I decided to use an online program called piktochart for visualizing data. It allowed me to investigate several different aspects of the word “go” throughout the narratives and the chronology bar. I observed the frequency of deaths, total death count, and locations of death through the first and last 20 pages of both Sam and Haileys narrative. Using this sample, I first graphed the frequency the word “go” and “goes” in the chronology bars of both Hailey and Sam using voyant. I then pasted the results on piktochart. As you can see, the frequency of “go” and “goes” meaning the frequency of deaths increases dramatically as the novel progresses. I decided to visualize this in graphical form because of the easiness to understand the increasing frequency over time. This visualization serves to illustrate the significant pattern of death throughout the novel which is clearly displayed.
After I graphed the frequency of death over time, I decided to visualize the pages with the most deaths in the chronology bar. I did this by using the interactive pie charts and graph axis available through the online program. I made separate pie charts for the first 20 pages of Sam, the first 20 pages of Hailey, the last 20 pages of Sam, and the last 20 pages of Hailey(sort of). There were technical constraints on what I was allowed to do or show, so it may not make sense at first glance. The green pie charts are Sam and the gold pie charts are Hailey. (I keep this color scheme for the other graphs). If you observe carefully, you can see color coordinated pieces of the pie charts varying in size. Each slice represents a page in that sample of 20 pages. The slices are varying in size and color indicating how many people died on that page in the chronology bar; the bigger the slice and the darker the color, the greater amount of people that died. I also made the size of the pie charts proportional in regards to the total number of deaths occurring in each 20 page sample indicated by the y-axis of the graph. The x-axis of the graph indicates the pages in the novel. Because I did the first and last 20 pages, I only have visualized data for the beginning and end of the novel. As you may notice, there is no pie chart for the last 20 pages at end of Hailey’s narrative. This is because no one dies in the chronology bar during her last 20 pages due to the future dates that have not occurred yet. Over 230,000 people die in the beginning of Sam’s chronology bar while just over 12,000 people die in the last 20 pages of both Sam and Hailey’s chronology bars. This data was interesting, but I think larger samples would be necessary to draw conclusions from this graph. I chose the colors and design so that the complex pieces constituting this graph could be ingested in one bite.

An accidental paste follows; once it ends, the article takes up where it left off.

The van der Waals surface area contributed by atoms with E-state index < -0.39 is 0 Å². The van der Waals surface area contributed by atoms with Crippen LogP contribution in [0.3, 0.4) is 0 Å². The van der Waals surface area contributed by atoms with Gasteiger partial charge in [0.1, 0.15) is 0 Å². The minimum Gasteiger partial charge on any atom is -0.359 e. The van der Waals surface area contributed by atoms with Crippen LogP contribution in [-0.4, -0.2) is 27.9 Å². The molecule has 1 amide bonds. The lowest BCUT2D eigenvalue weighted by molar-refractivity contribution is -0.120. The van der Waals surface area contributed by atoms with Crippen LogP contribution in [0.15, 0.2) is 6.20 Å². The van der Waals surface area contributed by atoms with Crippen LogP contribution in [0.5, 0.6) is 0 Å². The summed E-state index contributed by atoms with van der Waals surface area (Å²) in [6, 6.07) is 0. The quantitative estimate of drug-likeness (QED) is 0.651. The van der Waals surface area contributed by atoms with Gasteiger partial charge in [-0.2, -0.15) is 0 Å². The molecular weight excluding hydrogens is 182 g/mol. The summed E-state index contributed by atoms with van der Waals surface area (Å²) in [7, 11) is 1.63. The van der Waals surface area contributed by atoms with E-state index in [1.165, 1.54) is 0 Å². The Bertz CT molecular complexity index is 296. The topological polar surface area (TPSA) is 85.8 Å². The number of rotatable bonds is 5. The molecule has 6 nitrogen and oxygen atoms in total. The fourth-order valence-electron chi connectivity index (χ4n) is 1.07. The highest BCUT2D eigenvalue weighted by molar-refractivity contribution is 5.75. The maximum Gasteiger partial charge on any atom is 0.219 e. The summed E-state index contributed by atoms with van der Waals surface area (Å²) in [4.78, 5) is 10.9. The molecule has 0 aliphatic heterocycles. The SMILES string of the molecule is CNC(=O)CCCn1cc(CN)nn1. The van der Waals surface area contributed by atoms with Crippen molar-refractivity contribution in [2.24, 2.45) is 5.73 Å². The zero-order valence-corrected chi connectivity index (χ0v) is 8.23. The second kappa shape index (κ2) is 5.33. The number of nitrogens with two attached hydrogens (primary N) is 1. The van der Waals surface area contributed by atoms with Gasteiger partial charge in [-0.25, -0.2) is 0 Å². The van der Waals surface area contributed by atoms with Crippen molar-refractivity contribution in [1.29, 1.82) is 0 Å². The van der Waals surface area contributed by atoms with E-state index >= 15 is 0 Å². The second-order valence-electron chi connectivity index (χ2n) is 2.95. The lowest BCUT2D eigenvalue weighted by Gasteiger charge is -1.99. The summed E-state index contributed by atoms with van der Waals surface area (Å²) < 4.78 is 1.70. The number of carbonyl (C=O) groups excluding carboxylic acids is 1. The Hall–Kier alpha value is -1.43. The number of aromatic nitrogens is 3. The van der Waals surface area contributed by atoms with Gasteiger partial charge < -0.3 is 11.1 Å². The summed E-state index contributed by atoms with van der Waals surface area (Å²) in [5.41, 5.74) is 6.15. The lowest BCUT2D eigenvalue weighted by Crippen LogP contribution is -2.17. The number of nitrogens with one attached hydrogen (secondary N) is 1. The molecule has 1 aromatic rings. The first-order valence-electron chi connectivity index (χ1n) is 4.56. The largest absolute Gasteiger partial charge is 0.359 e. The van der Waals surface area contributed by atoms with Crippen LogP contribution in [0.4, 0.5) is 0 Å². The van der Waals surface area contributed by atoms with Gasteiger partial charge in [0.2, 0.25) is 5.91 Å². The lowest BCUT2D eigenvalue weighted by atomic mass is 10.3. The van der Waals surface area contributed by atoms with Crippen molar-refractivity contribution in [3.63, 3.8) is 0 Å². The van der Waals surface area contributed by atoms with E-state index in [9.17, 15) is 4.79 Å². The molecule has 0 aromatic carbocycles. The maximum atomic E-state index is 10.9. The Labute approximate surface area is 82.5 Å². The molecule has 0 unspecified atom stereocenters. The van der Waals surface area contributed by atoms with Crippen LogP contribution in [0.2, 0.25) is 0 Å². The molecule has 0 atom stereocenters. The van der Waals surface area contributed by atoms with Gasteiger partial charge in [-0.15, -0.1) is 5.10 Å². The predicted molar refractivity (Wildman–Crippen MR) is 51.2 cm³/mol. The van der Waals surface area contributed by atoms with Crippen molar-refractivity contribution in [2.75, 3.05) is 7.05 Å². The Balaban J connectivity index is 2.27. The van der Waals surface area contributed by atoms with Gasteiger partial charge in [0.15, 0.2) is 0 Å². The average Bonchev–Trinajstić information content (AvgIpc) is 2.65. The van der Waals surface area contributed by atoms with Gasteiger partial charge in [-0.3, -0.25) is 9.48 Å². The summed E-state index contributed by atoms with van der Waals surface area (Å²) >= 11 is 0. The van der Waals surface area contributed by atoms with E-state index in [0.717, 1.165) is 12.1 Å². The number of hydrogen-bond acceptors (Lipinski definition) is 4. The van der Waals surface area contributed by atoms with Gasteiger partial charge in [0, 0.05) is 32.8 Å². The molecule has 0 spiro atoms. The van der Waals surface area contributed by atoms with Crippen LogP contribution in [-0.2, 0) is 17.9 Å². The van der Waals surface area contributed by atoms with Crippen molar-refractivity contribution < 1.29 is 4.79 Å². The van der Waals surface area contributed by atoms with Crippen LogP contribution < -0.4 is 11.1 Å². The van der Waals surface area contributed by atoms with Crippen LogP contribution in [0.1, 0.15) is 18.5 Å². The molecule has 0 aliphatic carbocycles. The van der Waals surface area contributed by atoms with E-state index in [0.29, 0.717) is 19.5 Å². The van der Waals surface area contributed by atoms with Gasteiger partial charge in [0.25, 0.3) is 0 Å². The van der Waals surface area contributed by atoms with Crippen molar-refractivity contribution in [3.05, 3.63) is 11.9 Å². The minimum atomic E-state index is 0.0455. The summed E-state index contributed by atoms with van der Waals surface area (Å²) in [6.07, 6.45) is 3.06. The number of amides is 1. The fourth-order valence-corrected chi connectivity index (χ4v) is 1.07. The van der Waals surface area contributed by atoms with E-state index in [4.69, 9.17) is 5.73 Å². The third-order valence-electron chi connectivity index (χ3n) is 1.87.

Lastly, I decided to make a map of the United States. On this map I have color coded states for Sam (green) and Hailey (gold). I designed this map to be similar to population “heat” maps. The darker the color of the state, the greater the population. In this case, the darker the state, the more people that died there in the chronology bar. If you go to the link provided at the beginning of the post, the map is interactive and will tell you how many people died, on what page numbers this occurred, and also what years. It was interesting that in my sample none of Sam’s chronological deaths occurred in the same place as Hailey’s. I would guess this probably changes in the middle of the book. This map roughly aligns with the destination map on Hayles website, which draws the question if the two are related. Other than this, the visualization serves the purpose of displaying death throughout a novel that when close-read can seem to focus more on life and eternity.
The most conclusive visualization I created was the frequency line graph. Because of that graph I was able to discover relationships between death and years. More deaths occurred in 1963 than any other year in my sample range. This is due to the shared 1963 date as the beginning of Hailey’s narrative and the end date of Sam’s narrative. It also led me to discover significant findings in the middle of the novel within the narratives. Specifically between pages 177-184. Here the word “go” (if viewed as meaning dying) changes the entire perspective of the conversation. This leads to new perspectives surrounding the deaths of Hailey and Sam and then the concept of their eternity starting again on page 1 after their deaths on page 360.